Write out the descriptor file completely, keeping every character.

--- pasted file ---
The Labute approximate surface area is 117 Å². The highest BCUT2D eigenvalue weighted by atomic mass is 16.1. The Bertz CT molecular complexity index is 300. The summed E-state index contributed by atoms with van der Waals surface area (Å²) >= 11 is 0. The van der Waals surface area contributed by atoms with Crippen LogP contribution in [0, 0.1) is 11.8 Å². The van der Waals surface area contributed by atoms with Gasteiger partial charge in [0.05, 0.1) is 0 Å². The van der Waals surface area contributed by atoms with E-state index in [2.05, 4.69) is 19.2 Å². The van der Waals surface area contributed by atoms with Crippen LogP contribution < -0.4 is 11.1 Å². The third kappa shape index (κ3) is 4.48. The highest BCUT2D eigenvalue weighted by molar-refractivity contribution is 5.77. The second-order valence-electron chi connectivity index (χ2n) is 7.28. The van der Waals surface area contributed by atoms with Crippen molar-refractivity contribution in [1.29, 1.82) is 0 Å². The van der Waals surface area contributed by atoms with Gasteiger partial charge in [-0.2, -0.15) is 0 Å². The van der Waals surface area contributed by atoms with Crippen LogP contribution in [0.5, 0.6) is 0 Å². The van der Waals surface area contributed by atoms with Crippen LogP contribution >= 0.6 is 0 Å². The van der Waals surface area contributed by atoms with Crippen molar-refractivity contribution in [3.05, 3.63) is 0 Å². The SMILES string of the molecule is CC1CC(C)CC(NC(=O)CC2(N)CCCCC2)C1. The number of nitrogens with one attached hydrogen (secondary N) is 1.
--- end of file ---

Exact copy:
The Labute approximate surface area is 117 Å². The highest BCUT2D eigenvalue weighted by atomic mass is 16.1. The Bertz CT molecular complexity index is 300. The summed E-state index contributed by atoms with van der Waals surface area (Å²) >= 11 is 0. The van der Waals surface area contributed by atoms with Crippen LogP contribution in [0, 0.1) is 11.8 Å². The van der Waals surface area contributed by atoms with Gasteiger partial charge in [0.05, 0.1) is 0 Å². The van der Waals surface area contributed by atoms with E-state index in [2.05, 4.69) is 19.2 Å². The van der Waals surface area contributed by atoms with Crippen LogP contribution < -0.4 is 11.1 Å². The third kappa shape index (κ3) is 4.48. The highest BCUT2D eigenvalue weighted by molar-refractivity contribution is 5.77. The second-order valence-electron chi connectivity index (χ2n) is 7.28. The van der Waals surface area contributed by atoms with Crippen molar-refractivity contribution in [1.29, 1.82) is 0 Å². The van der Waals surface area contributed by atoms with Gasteiger partial charge in [-0.2, -0.15) is 0 Å². The van der Waals surface area contributed by atoms with Crippen LogP contribution in [0.5, 0.6) is 0 Å². The van der Waals surface area contributed by atoms with Crippen LogP contribution >= 0.6 is 0 Å². The van der Waals surface area contributed by atoms with Crippen molar-refractivity contribution in [3.05, 3.63) is 0 Å². The SMILES string of the molecule is CC1CC(C)CC(NC(=O)CC2(N)CCCCC2)C1. The number of nitrogens with one attached hydrogen (secondary N) is 1.